(originally aired September 27, 2009)
Just like Ricky Gervais before them, this episode was written by two guest writers: Seth Rogen and Evan Goldberg, the comedy duo behind Superbad and Pineapple Express. And just like last time, I’m sure there’s about 3% left here from their draft after getting ripped to shreds after many rounds in the writer’s room. Why get comedy writers to write scripts for you if you’re going to water them down to be as innocuous and indistinguishable as the rest of the slop? Bart and Milhouse find out Comic Book Guy has a secret hobby: penning his own superhero comics, and they encourage him to self-publish them. They are, of course, instantly successful, and he manages to print them in large quantities and sell them to comic shops all over the globe… and in space. Bereft of ideas, Hollywood options Everyman is a movie, and CBG demands he be able to choose the actor who plays the lead. Guess who gets the part? Whoever could it be? Homer the movie star! Ugh.
This episode is about the production and release of an entire film, and it still feels like nothing is happening, and the little that is is ridiculous. CBG wanted a schlubby average Joe to play Everyman, but now the studio feels Homer needs to get into perfect physical shape. I guess they gloss over this by showing how CBG has gone Hollywood, but then later we see him protesting the disaster of a production. Whatever. Homer’s trainer is voiced by Rogen, and is another in a long line of disposable guest roles. What happens is that Homer gets ridiculously buff, then weeks into production is randomly tempted by a craft services cart, and then gets overweight again. None of the hundreds of people working on this major blockbuster film noticed or said anything as Homer ballooned into his normal obese frame, and worse than that, pushed the movie into release where his weight flagrantly fluctuates literally from shot to shot. I’ll say again for the thousandth time, I can’t take any of this shit seriously if the episode itself doesn’t. Having been gracious enough to give this series another shot, I remember watching this one, and just feeling nothing. The magic from this show I once loved was now completely gone. I have no idea why it took me so frigging long though.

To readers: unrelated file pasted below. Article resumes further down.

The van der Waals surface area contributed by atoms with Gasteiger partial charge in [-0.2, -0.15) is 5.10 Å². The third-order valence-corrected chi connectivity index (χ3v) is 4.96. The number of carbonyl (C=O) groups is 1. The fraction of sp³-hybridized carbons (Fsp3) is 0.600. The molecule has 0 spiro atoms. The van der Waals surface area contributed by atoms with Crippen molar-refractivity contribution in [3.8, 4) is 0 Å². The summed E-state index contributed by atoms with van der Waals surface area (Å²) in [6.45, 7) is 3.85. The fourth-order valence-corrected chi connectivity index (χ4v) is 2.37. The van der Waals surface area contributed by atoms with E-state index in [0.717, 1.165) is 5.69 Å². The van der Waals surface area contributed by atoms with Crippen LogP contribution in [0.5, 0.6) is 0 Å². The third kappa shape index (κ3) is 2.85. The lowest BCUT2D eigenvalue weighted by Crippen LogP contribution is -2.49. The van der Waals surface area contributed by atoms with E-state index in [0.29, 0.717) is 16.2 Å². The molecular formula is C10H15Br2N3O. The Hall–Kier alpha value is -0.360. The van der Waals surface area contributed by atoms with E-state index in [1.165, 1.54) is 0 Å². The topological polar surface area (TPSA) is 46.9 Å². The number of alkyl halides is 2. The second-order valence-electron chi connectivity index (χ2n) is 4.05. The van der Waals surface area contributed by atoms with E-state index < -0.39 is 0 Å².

Tidbits and Quotes
– Comic Book Guy was once shrewd and quick-witted, able to undermine all of his customers and their bullshit. Now he falls for Bart tricking him about not knowing Spider-Man was a comic before it was a movie.
– I couldn’t stop thinking of how shitty an idea Everyman the superhero was. I mean, I guess it works as CBG’s creation, although I think he would make fun of something like this. But then, how is it going to work as a movie if a studio would have to acquire the rights to all these other superheroes for him to absorb their powers from their comic books? It just doesn’t seem like it would work, but then again, I’m sure no one in the writer’s room even bothered to bring this up. Nor does it really matter, really. I’m more offended just that it’s a dumb idea.
– Outside Ginormous Pictures is a poster for Star Wars Episode VII: The Apology. Again, it’s the Star Wars-Cosmic Wars dilemma again, the poster even has that goddamn George Lucas expy on it we saw in that other episode… whatever his name was… ugh.
– Homer as Everyman looks nothing like CBG’s comic. They changed everything; you’d think this would be easy satire of Hollywood usurping a creative property and fucking up everything about it, but it’s barely even scratched upon.
– I did laugh at the shot outside the Kwik-E-Mart as Homer’s vomit plasters the inside windows, played in complete silence.
– There’s great, great irony on the Everyman test screening marquee (“Tell Us How To Do Our Job”) considering what happened with The Simpsons Movie, but I don’t think that was the intention of the writers…